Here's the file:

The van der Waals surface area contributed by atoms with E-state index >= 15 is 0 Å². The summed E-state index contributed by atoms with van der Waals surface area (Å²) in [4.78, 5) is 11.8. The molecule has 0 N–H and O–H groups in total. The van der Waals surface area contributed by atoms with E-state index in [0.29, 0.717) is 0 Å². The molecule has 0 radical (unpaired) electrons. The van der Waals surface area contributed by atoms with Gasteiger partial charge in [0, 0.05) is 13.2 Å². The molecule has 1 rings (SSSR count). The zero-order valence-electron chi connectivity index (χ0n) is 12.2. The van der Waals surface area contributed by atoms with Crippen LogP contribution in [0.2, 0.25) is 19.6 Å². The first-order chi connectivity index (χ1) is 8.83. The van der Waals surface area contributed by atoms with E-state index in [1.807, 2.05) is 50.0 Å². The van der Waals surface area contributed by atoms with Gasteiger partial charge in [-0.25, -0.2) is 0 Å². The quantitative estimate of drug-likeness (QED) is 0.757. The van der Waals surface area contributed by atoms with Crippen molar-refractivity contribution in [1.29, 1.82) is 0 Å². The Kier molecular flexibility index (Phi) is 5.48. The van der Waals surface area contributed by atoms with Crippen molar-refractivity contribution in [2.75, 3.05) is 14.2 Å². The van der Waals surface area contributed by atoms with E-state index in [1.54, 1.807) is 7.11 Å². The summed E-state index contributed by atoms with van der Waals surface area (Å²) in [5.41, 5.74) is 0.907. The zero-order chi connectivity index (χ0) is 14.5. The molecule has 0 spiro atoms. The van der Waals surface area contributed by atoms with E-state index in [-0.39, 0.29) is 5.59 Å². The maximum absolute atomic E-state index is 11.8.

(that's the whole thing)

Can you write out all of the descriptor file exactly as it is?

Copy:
The van der Waals surface area contributed by atoms with E-state index >= 15 is 0 Å². The summed E-state index contributed by atoms with van der Waals surface area (Å²) in [4.78, 5) is 11.8. The molecule has 0 N–H and O–H groups in total. The van der Waals surface area contributed by atoms with E-state index in [0.29, 0.717) is 0 Å². The molecule has 0 radical (unpaired) electrons. The van der Waals surface area contributed by atoms with Gasteiger partial charge in [0, 0.05) is 13.2 Å². The molecule has 1 rings (SSSR count). The zero-order valence-electron chi connectivity index (χ0n) is 12.2. The van der Waals surface area contributed by atoms with Crippen LogP contribution in [0.2, 0.25) is 19.6 Å². The first-order chi connectivity index (χ1) is 8.83. The van der Waals surface area contributed by atoms with E-state index in [1.807, 2.05) is 50.0 Å². The van der Waals surface area contributed by atoms with Gasteiger partial charge in [-0.25, -0.2) is 0 Å². The quantitative estimate of drug-likeness (QED) is 0.757. The van der Waals surface area contributed by atoms with Crippen molar-refractivity contribution in [1.29, 1.82) is 0 Å². The Kier molecular flexibility index (Phi) is 5.48. The van der Waals surface area contributed by atoms with Crippen molar-refractivity contribution in [2.75, 3.05) is 14.2 Å². The van der Waals surface area contributed by atoms with E-state index in [1.54, 1.807) is 7.11 Å². The summed E-state index contributed by atoms with van der Waals surface area (Å²) in [5.41, 5.74) is 0.907. The zero-order chi connectivity index (χ0) is 14.5. The molecule has 0 spiro atoms. The van der Waals surface area contributed by atoms with E-state index in [-0.39, 0.29) is 5.59 Å². The maximum absolute atomic E-state index is 11.8.